The company behind the innovative Soccer Kicking Interactive Trainer, or SOCKIT, gives the children of St. Jude’s Hospital something to look forward to when they are finished with treatment.
SAN CLEMENTE, Calif. (PRWEB) May 04, 2016
The manufacturer of the SOCKIT wearable soccer training device for children has donated 100 of its innovative kicking trainers to St. Jude Children’s Research Hospital to benefit families dealing with cancer and other life-threatening illnesses.
The SOCKIT is a durable, lightweight rubber band designed to teach children how to kick a soccer ball correctly. The device instantly lights up and flashes when the player’s foot is positioned properly with toes pointed down during a kick.
“Every child benefits from the huge boost of confidence and improved foot-eye coordination that comes with using the SOCKIT trainer,” said Joe Briganti, creator of the SOCKIT wearable soccer training device. “We are so pleased to be able to donate these devices to St. Jude families, so we can give them hope and something that will put a smile on their faces when they are out of treatment.”
Briganti, a father of two young daughters, was inspired to create the SOCKIT after searching sporting goods stores and online retailers for a training aid that could help his daughters improve their game. None of these devices lived up to their expectations of fun with real results, so Briganti decided to design a trainer of his own that could provide instant, interactive feedback on kicking performance.
Briganti also wanted to teach his young daughters, Natalia and Briana, how to help others and learn to “pay it forward.” In that spirit, Briganti has pledged to make a small donation to St. Jude Children’s Research Hospital for every SOCKIT trainer purchased.
The SOCKIT is a one-size-fits-all device for children ages 5 to 12 years old. It is made from industrial strength thermal plastic rubber that is able to withstand shock, impact and other extreme conditions. It has six LEDs powered with a replaceable lithium battery. The device lights up when the ball is struck with the top of the foot, near the shoelaces, as this is the kicking position that maximizes power and control of the ball.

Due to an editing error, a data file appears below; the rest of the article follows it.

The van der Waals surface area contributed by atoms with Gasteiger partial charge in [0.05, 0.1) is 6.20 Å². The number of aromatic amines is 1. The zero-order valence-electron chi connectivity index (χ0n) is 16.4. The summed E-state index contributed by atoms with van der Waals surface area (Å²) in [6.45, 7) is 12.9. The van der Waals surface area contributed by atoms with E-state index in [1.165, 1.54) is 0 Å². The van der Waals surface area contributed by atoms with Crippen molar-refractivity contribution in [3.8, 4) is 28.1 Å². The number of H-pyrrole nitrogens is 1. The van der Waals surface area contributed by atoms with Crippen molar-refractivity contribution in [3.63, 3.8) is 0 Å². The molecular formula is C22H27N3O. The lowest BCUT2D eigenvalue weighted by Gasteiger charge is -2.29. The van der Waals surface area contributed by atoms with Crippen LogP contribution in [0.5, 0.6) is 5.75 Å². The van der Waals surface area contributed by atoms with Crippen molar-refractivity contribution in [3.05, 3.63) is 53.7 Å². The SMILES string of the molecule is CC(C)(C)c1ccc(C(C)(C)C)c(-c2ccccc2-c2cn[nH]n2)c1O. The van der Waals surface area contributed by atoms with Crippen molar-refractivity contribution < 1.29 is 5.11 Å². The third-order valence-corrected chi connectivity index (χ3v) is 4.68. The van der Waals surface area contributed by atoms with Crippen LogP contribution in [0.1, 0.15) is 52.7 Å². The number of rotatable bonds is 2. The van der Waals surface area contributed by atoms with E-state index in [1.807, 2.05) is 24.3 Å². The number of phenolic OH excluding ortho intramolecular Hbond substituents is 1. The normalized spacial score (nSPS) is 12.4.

About SOCKIT soccer trainers
The SOCKIT is a light-up kicking device designed to improve your soccer game so you can level up on form, power, and technique. It's simple: Kick the ball using correct soccer form and it lights up, giving you instant feedback. The SOCKIT, which is short for Soccer Kicking Interactive Trainer, is placed over the top and bottom of the cleat. It is available in four fun, bright colors. For more information about SOCKIT soccer trainers, visit http://thesockit.com.
About St. Jude Children's Research Hospital
St. Jude Children's Research Hospital is leading the way the world understands, treats and defeats childhood cancer and other life-threatening diseases. It is the only National Cancer Institute-designated Comprehensive Cancer Center devoted solely to children. Treatments invented at St. Jude have helped push the overall childhood cancer survival rate from 20 percent to 80 percent since the hospital opened more than 50 years ago. St. Jude is working to drive the overall survival rate for childhood cancer to 90 percent, and we won't stop until no child dies from cancer. St. Jude freely shares the discoveries it makes, and every child saved at St. Jude means doctors and scientists worldwide can use that knowledge to save thousands more children. Families never receive a bill from St. Jude for treatment, travel, housing or food – because all a family should worry about is helping their child live. Join the St. Jude mission by visiting stjude.org, liking St. Jude on Facebook (facebook.com/stjude) and following us on Twitter (@stjude).
For the original version on PRWeb visit: http://www.prweb.com/releases/2016/05/prweb13389868.htm